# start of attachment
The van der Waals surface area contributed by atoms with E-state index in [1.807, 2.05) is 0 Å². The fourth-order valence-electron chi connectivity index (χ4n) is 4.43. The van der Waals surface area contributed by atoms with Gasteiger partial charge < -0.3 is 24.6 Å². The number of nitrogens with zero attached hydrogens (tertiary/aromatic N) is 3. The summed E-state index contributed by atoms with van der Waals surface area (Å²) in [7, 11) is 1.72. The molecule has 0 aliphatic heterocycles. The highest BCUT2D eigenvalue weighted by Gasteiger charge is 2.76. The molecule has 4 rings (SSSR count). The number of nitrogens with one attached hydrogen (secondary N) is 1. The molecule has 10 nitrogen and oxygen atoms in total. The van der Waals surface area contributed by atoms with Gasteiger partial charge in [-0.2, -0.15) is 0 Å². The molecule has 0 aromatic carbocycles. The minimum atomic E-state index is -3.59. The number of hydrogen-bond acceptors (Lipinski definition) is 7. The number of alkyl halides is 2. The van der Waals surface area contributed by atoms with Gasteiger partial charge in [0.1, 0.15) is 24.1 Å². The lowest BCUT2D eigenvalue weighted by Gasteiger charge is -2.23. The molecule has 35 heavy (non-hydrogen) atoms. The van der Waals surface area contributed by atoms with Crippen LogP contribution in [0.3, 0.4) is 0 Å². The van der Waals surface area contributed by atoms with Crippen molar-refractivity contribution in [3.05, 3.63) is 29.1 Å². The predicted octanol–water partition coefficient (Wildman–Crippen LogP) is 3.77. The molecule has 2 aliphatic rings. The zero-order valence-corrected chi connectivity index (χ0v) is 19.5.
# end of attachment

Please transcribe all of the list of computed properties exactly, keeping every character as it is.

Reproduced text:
The van der Waals surface area contributed by atoms with E-state index in [1.807, 2.05) is 0 Å². The fourth-order valence-electron chi connectivity index (χ4n) is 4.43. The van der Waals surface area contributed by atoms with Gasteiger partial charge < -0.3 is 24.6 Å². The number of nitrogens with zero attached hydrogens (tertiary/aromatic N) is 3. The summed E-state index contributed by atoms with van der Waals surface area (Å²) in [7, 11) is 1.72. The molecule has 0 aliphatic heterocycles. The highest BCUT2D eigenvalue weighted by Gasteiger charge is 2.76. The molecule has 4 rings (SSSR count). The number of nitrogens with one attached hydrogen (secondary N) is 1. The molecule has 10 nitrogen and oxygen atoms in total. The van der Waals surface area contributed by atoms with Gasteiger partial charge in [-0.2, -0.15) is 0 Å². The molecule has 0 aromatic carbocycles. The minimum atomic E-state index is -3.59. The number of hydrogen-bond acceptors (Lipinski definition) is 7. The number of alkyl halides is 2. The van der Waals surface area contributed by atoms with Gasteiger partial charge in [0.1, 0.15) is 24.1 Å². The lowest BCUT2D eigenvalue weighted by Gasteiger charge is -2.23. The molecule has 35 heavy (non-hydrogen) atoms. The van der Waals surface area contributed by atoms with Crippen LogP contribution in [0.3, 0.4) is 0 Å². The van der Waals surface area contributed by atoms with Crippen molar-refractivity contribution in [3.05, 3.63) is 29.1 Å². The predicted octanol–water partition coefficient (Wildman–Crippen LogP) is 3.77. The molecule has 2 aliphatic rings. The zero-order valence-corrected chi connectivity index (χ0v) is 19.5.